Specific Hazards

One member of Group 1 said the major thing that makes the Beltway more hazardous than other urban interstates is the volume of interstate truck traffic on it. He would like to see a bypass that would take the I-95 through truck traffic off the Beltway. One of the women in this group remarked that trucks are frightening because they are so big and that it is hard to see around them. (This from the young female college student who says that trucks are about the only thing she worries about on the Beltway.)

Group 1 turned to unsafe driving behavior early in the discussion. One woman said that it is frightening to look in your mirror and see someone closing rapidly knowing that there is no way they can slow down enough to avoid hitting your car. They usually cut someone off to get into an adjacent lane and then cut back in front. Someone remarked that this is aggressive driving and added that it also occurs in merge lanes where this kind of driver has no regard for the hazards he is causing and just expects other drivers to keep out of the way. Another participant expressed annoyance that these drivers never merge until the last possible second. If a lane closes out, they often continue in it a mile past the warning sign because it is moving faster. Then they expect people who merged earlier to yield when they finally change lanes.

Although the current law enforcement campaign against aggressive driving was mentioned spontaneously in all groups, it came up earliest in Group 5 (the most aggressive group) when they were discussing their perceptions of the road's safety. The man who mentioned it said he thought that the number of drivers who cut other drivers off is increasing, not only on the Beltway but all over the country.

Inattention came up as a Beltway hazard in Group 1. A self professed aggressive driver in this group said it drives him crazy when people drive 55 and pay no attention to traffic behind them, cutting in front of traffic that is moving faster without ever looking in their mirrors. The group chimed in with other examples of inattention, including reading newspapers while driving and talking on the phone.

Short exit ramps were mentioned as a hazard by one of the members of Group 3. He says that eight cars waiting to get onto Georgia Avenue can back cars up onto the Beltway. One of the women in Group 3 said she thinks there are several other design faults that are hazardous. She referred specifically to exits with no merge lanes onto local streets (Georgia Avenue is one of them), left hand entrances that merge into the fast lane, and places where several lanes of traffic must be crossed in a short distance in order to exit. One of the young aggressive males in Group 4 said that he thinks the curves in the area of the Mormon Temple are fairly dangerous. He said that traffic moves entirely too fast in that section. One of the particular complaints in Group 2 was lane drops. Another was left lane exits.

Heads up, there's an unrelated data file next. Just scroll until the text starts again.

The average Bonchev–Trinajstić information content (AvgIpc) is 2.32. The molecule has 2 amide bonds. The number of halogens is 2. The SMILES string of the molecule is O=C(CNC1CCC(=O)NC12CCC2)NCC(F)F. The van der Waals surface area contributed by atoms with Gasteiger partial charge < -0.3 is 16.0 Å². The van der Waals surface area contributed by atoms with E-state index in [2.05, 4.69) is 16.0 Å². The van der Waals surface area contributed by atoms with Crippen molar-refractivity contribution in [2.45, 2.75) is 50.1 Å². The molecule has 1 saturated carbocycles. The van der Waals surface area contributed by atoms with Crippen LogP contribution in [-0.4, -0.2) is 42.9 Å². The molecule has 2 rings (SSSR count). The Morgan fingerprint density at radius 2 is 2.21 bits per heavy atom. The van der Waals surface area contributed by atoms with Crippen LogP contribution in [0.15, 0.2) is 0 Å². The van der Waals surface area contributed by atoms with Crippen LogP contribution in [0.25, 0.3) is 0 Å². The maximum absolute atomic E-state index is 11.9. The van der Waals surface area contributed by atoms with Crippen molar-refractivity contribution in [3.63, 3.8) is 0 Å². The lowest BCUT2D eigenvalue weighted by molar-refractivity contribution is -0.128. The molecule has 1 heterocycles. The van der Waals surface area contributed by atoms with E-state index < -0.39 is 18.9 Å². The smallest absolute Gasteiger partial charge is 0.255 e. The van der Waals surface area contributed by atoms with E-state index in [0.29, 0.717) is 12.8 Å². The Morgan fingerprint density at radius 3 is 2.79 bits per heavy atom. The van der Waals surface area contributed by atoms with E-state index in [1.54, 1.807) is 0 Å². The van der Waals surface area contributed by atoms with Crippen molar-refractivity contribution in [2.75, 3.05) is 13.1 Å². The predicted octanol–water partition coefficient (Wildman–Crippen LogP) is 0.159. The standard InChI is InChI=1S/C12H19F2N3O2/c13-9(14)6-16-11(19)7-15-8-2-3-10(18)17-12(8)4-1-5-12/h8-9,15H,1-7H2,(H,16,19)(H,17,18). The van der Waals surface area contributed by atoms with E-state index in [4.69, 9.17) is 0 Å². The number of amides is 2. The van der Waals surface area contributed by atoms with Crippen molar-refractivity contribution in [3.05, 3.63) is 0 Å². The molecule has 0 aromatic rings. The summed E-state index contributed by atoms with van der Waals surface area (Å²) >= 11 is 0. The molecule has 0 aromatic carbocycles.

A Group 3 participant pointed out that one of the hazards of the Beltway that is different from other places is that there are so many out-of-town drivers, not only people from other parts of the country, but a lot of drivers from other cultures.

Trucks were mentioned by a member of Group 2 as making the roadway dangerous. One of the women in Group 5 also complained about truck drivers. She remarked that some of the most aggressive drivers she has seen are truck drivers who just bull their way through traffic, intimidating everyone else on the road. She also mentioned the frequency of truck roll-overs on Beltway exits, which she said she reads about every day. It bothers her primarily because it backs up traffic.

The hazards mentioned by commercial drivers are very close to the same as those mentioned by drivers of passenger vehicles. Aggressive drivers were mentioned in all three commercial driver groups as one of the Beltway hazards. One said, "They are just out there, hammer down, and act as if they do not even see you." Another trucker said that even non-aggressive motorists act as though they own the road and that trucks have no right to be on the road.

One of the North American drivers, an older man, said that he thinks the prevailing speeds are faster now than they were a few years ago. Traffic is moving at 65 to 70 miles per hour these days and that is faster than he is comfortable driving. Asked if truckers were partly to blame for the increased speed, he responded that he thought they were, especially drivers of dump truck and "roll off" trucks who get paid by the load. They want to move as many loads as they can so they have an incentive to push the limits. Later on in the discussion, however, another North American driver said that he did not think speed was a particular problem on the Beltway. He said that there is not much speeding going on during rush hours because traffic is almost stopped. Even when traffic is light, he says most people are driving 65 or 70, which is over the speed limit, but not dangerous.

Inattention also was mentioned by all three groups of truck drivers. They said they often saw motorists reading maps while driving on the Beltway and also people talking on cellular phones. The dump truck drivers said weather is a big factor that affects the safety of the Beltway. When it is raining or snowing, the road gets very congested and it is hard to see. "Rubbernecking" was identified as a safety factor on its own.